For new investors, options strategies may sound complicated and often difficult to implement. Options strategies can offer a lot of flexibility when it comes to customising potential risks and returns to individual needs. One such strategy is the straddle option. It can help in fetching positive returns, irrespective of market movements. This is, provided, the market movements are sharp in either direction.
What is straddle strategy?
The straddle option:
- Is a neutral strategy
- Involves buying of a call and a put option at the same time
- Trades on the same underlying stock
- Has the same expiration date
- Has the same strike price
The basis of this strategy is that if the underlying stock moves sharply, the trade profit can be potentially unlimited.
Long straddle options strategy
This straddle strategy is used when a trader anticipates that the markets will move significantly, but, at the same time, he/she is unable to exactly tell the direction in which it will move. It is especially used by traders who prefer to trade in a volatile market. Here, a trader buys a call and a put option at-the-money or at the price close to the current strike prices. The trader incurs losses only if there is no market movement and the loss will be limited to the premium paid. The trader can fetch unlimited profit with this strategy if the market moves in either direction.
Short straddle options strategy
This strategy is also known as the sell straddle strategy. Here, an uncovered call or short call and an uncovered put or short put are used with the same strike price, underlying asset and expiration date. This strategy is opposite of the long straddle strategy since it works when the market is least volatile. It is best used when a trader does not expect substantial market movement and wants to make profits from the market stability.
What goes into a straddle option?
The straddle option comprises two options contracts:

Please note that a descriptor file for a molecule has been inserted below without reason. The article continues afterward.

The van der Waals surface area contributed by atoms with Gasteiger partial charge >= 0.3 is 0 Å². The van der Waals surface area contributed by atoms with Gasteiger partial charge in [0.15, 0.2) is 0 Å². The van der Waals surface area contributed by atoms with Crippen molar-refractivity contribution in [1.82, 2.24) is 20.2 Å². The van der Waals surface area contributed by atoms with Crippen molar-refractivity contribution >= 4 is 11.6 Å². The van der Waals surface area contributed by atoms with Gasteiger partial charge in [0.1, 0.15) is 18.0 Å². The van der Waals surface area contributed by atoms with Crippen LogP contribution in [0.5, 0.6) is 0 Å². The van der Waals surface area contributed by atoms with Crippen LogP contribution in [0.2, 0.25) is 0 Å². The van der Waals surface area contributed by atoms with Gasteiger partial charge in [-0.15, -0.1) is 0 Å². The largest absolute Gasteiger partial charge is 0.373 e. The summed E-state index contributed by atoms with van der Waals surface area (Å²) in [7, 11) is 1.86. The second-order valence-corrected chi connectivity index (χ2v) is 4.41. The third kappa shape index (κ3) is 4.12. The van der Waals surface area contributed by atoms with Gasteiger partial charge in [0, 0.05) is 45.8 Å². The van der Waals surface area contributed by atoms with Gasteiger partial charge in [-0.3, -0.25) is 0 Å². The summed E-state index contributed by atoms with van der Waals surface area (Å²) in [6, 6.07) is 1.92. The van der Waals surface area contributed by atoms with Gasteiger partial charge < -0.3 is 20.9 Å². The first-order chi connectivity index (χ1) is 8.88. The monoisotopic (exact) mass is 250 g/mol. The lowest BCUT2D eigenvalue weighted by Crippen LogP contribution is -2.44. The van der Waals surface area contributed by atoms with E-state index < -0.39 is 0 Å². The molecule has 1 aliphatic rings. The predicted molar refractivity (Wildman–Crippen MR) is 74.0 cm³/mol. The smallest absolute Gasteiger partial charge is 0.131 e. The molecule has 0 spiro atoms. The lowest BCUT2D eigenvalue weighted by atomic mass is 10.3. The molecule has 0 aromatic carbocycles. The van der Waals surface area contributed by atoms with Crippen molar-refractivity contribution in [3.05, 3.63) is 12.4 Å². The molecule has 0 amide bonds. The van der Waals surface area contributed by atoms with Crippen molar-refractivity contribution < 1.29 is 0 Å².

- a call option – It gives the owner the right to buy the stock at a predetermined strike price any time before the option expires.
- a put option – It gives the owner the right to sell the same stock at the same strike price before it expires.
For using this strategy correctly, the precondition is that the two options must expire at the same time and should have the same strike price. Strike price is the price at which the owner buys or sells the underlying stock.
To buy the call and put options, a buyer or trader needs to pay separate premiums each for the call and the put option. The total amount paid as premiums will be the maximum potential loss that can be incurred on the straddle option position.
When does a straddle option fetch profits?
Straddle option positions work best during volatile market conditions. This is because the more the price of an underlying stock moves from the selected strike price, the higher the total value of the two options. Due to the way in which a straddle is set up, either one of the options will contain an intrinsic value at the time of expiry. However, the investor hopes that the value of this option will be sufficient to fetch gains on the entire position.
Let’s understand this with an example:
An investor holds a buy straddle option with a strike price of Rs. 50 and pays Rs. 10 as premium towards the two options.